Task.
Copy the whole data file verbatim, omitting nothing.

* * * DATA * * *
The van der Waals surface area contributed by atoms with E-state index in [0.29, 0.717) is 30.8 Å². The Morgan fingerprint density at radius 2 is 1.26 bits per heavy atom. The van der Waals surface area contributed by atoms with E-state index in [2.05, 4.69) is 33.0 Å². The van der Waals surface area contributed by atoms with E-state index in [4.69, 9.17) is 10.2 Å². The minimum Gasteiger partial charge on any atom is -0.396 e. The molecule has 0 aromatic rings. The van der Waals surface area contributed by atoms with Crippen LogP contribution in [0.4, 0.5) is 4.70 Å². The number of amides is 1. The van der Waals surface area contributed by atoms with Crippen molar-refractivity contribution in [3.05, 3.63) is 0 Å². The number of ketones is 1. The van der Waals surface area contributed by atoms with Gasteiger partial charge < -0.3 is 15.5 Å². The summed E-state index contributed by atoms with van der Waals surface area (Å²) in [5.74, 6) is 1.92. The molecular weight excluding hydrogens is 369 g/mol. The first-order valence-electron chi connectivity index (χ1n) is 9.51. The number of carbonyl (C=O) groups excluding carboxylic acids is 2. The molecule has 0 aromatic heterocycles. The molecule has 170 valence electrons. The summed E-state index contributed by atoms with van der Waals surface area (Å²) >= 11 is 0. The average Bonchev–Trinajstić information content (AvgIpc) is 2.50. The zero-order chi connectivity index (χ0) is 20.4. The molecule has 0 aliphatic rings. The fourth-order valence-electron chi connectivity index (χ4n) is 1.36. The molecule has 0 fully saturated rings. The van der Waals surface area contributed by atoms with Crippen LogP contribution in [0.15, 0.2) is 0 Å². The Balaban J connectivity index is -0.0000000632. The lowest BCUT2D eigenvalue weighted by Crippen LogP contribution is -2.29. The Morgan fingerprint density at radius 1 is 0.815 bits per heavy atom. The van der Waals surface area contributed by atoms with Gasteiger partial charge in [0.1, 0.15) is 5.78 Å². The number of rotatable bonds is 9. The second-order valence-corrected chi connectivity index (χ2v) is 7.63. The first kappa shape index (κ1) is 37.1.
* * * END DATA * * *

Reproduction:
The van der Waals surface area contributed by atoms with E-state index in [0.29, 0.717) is 30.8 Å². The Morgan fingerprint density at radius 2 is 1.26 bits per heavy atom. The van der Waals surface area contributed by atoms with E-state index in [2.05, 4.69) is 33.0 Å². The van der Waals surface area contributed by atoms with E-state index in [4.69, 9.17) is 10.2 Å². The minimum Gasteiger partial charge on any atom is -0.396 e. The molecule has 0 aromatic rings. The van der Waals surface area contributed by atoms with Crippen LogP contribution in [0.4, 0.5) is 4.70 Å². The number of amides is 1. The van der Waals surface area contributed by atoms with Crippen molar-refractivity contribution in [3.05, 3.63) is 0 Å². The number of ketones is 1. The van der Waals surface area contributed by atoms with Gasteiger partial charge < -0.3 is 15.5 Å². The summed E-state index contributed by atoms with van der Waals surface area (Å²) in [5.74, 6) is 1.92. The molecular weight excluding hydrogens is 369 g/mol. The first-order valence-electron chi connectivity index (χ1n) is 9.51. The number of carbonyl (C=O) groups excluding carboxylic acids is 2. The molecule has 0 aromatic heterocycles. The molecule has 170 valence electrons. The summed E-state index contributed by atoms with van der Waals surface area (Å²) >= 11 is 0. The average Bonchev–Trinajstić information content (AvgIpc) is 2.50. The zero-order chi connectivity index (χ0) is 20.4. The molecule has 0 aliphatic rings. The fourth-order valence-electron chi connectivity index (χ4n) is 1.36. The molecule has 0 fully saturated rings. The van der Waals surface area contributed by atoms with Crippen LogP contribution in [0.15, 0.2) is 0 Å². The Balaban J connectivity index is -0.0000000632. The lowest BCUT2D eigenvalue weighted by Crippen LogP contribution is -2.29. The Morgan fingerprint density at radius 1 is 0.815 bits per heavy atom. The van der Waals surface area contributed by atoms with Gasteiger partial charge in [0.1, 0.15) is 5.78 Å². The number of rotatable bonds is 9. The second-order valence-corrected chi connectivity index (χ2v) is 7.63. The first kappa shape index (κ1) is 37.1.